This wasn’t the first time Ladraa has tested his limits. In May 2017, after returning from a three-week trip to Palestine, he organized a hunger strike in solidarity with a separate hunger strike being held by about 1,500 Palestinian prisoners detained in Israel.
The strike was called to protest solitary confinement and detention without trial, an Israeli practice applied to thousands of prisoners since the 1980s, according to an article published by Al Jazeera in May 2017.
On April 7 of this year, Palestinian prisoners launched another hunger strike to protest conditions in Israeli jails — a move that came two days before Israel’s elections. For Palestinians, the election results were discouraging: Benjamin Netanyahu, who has cracked down on Palestinians, was elected for a record fifth term as prime minister — despite a pending criminal indictment on charges of bribery, fraud and breach of trust.
Amnesty International noted in its 2017-2018 report on Israel and the occupied Palestinian territories that Israeli forces unlawfully detain thousands of Palestinians, holding them without charge or trial, and that torture and ill-treatment of detainees — including children — remains pervasive.
A recent case that made international news is that of Ahed Tamimi, a Palestinian child activist who was arrested in December 2017 following an altercation with two heavily armed Israeli soldiers.
A video shows Tamimi slapping the armed soldiers in her home village, Nabi Saleh, on the same day that her 15-year-old cousin was left seriously injured after an Israeli soldier shot him in the head by a rubber bullet. Tamimi was detained for almost eight months — she was released last July. Hundreds of other Palestinian children remain in Israeli jails, according to Amnesty International.
According to Article 37 of the U.N. Convention on the Rights of the Child, the arrest, detainment or imprisonment of a child “shall be used only as a measure of last resort and for the shortest appropriate period of time.”
In the U.S. Congress, Rep. Betty McCollum of Minnesota introduced legislation in 2017 intended to promote “human rights by ending Israeli military detention of Palestinian children.” The bill, which had 30 co-sponsors, sought to block U.S. assistance to Israel from being used to support military detention, interrogation or ill-treatment of Palestinian children in violation of international human rights law. Although the bill died in session, as it was ultimately not acted on after getting referred to the House Committee on Foreign Affairs, McCollum introduced another bill with the same purpose on April 30. If it does not advance before the current session of Congress adjourns in January, H.R. 2407 — the Promoting Human Rights for Palestinian Children Living Under Israeli Military Occupation Act — will also die in committee.
During his journey, Ladraa met the very people directly affected by violence from Israeli forces. In Lebanon, he visited the Shatila refugee camp, where the Sabra and Shatila massacre — an Israeli-supported attack by a militia close to the Lebanese Kataeb Party, also known as Phalange — occurred in 1982, resulting in the deaths of up to 3,000 civilians, mostly Palestinians.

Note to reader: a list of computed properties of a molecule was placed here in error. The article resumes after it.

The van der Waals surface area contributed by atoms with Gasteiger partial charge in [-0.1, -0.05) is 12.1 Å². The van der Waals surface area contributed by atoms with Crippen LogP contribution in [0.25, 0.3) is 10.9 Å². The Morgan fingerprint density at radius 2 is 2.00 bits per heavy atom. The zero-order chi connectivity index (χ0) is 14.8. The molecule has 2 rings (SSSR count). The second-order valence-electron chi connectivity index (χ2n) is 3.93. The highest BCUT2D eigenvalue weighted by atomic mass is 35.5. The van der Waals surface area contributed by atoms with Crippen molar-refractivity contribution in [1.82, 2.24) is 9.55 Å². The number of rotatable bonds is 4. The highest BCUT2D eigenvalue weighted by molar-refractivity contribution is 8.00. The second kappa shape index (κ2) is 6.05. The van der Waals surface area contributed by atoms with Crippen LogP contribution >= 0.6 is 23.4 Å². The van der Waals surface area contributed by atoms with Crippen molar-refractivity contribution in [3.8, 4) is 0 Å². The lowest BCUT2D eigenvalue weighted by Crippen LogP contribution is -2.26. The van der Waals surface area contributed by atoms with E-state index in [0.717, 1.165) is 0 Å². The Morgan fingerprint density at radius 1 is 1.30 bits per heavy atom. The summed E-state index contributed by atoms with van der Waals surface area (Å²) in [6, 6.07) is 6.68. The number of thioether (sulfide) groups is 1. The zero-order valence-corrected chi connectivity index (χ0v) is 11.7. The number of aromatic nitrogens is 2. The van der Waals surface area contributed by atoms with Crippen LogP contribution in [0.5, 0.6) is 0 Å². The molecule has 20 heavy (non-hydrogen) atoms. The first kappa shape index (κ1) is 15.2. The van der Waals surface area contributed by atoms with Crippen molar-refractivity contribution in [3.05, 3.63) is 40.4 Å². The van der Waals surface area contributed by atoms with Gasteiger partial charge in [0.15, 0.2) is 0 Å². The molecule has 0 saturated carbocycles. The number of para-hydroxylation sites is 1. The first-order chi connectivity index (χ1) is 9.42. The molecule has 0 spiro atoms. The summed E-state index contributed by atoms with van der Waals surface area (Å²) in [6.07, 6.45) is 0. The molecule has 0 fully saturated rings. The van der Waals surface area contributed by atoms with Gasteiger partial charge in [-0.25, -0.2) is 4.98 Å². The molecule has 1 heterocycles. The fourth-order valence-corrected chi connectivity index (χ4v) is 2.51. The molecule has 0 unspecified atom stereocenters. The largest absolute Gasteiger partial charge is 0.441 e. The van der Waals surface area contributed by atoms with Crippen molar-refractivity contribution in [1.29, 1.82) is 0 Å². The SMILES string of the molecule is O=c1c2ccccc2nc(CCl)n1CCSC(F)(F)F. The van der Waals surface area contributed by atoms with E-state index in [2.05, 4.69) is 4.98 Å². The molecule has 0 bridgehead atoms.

“The IDF soldiers would shoot flares into the night to light up the camps so the Phalangists, with their guns and machetes, could dismember Palestinians, torture, kill and rape them, under the support of the Israeli soldiers,” Ladraa said. “Talking about that with the people that lived through it — it’s just something else.”
“Our Liberation Is Tied Up in the Collective Liberation of All Oppressed People”
Although his journey to Palestine ended more than nine months ago, Ladraa is far from being finished with promoting the cause. Last September, he began touring the United States to share his experiences and encourage Americans to educate themselves about the situation in Palestine, especially considering the U.S. provides more military aid to Israel than to any other state.
Muhammad Sankari, a longtime member of the U.S. Palestinian Community Network, said people in the U.S. have a particular role to play.
“We’re in the U.S., which is the largest funder, financer and supporter of the state of Israel,” Sankari said. “We need to rebuild our community institutions to fight for Palestinian liberation from the U.S.”
Sankari pointed to ties between Black liberation in the U.S. and Palestinian solidarity.
“We understand that our liberation is tied up in collective liberation of all oppressed people — which, of course, includes the Black liberation movement, first and foremost, in the United States,” Sankari said.
Following the August 2014 shooting of Michael Brown in Ferguson, Missouri, the U.S. Palestinian Community Network took 30 Palestinian children and teenagers to Ferguson to meet the people there and march alongside them. Sankari said all chapters of the network have connections with local organizations working for Black liberation.
Ladraa also noted similarities between the two movements.
“It’s the same tear gas poisoning activists here fighting for Black lives and Palestinians fighting for their lives,” Ladraa said.
Similarly, in a New York Times commentary published on January 19, Michelle Alexander, a civil rights activist and author of The New Jim Crow: Mass Incarceration in the Age of Colorblindness, likened some of Israel’s practices to apartheid in South Africa and racial segregation in the U.S.
“We ought to question the U.S. government funds that have supported multiple hostilities and thousands of civilian casualties in Gaza, as well as the $38 billion the U.S. government has pledged in military support to Israel,” Alexander wrote.
In a presentation in Charlottesville, Virginia, in October, Ladraa said it is no coincidence that he chose the U.S. as his first country to tour following his journey.
After finishing his speaking tour in the U.S., Ladraa returned home to Sweden in December. In January, he kicked off his speaking tour in the U.K., which lasted until February 16.
Currently, Ladraa is traveling abroad and will be spending the summer in Lebanon to work on preparations for his next big project, which he did not divulge details of at the time of writing.
“Activism is not … doing a project and then saying, ‘I finished my project. I’m done,’” Ladraa said. “It is more a lifestyle than a goal. It’s about living in a way that is conducive to producing the world that you want to live in and want everyone else to live in.”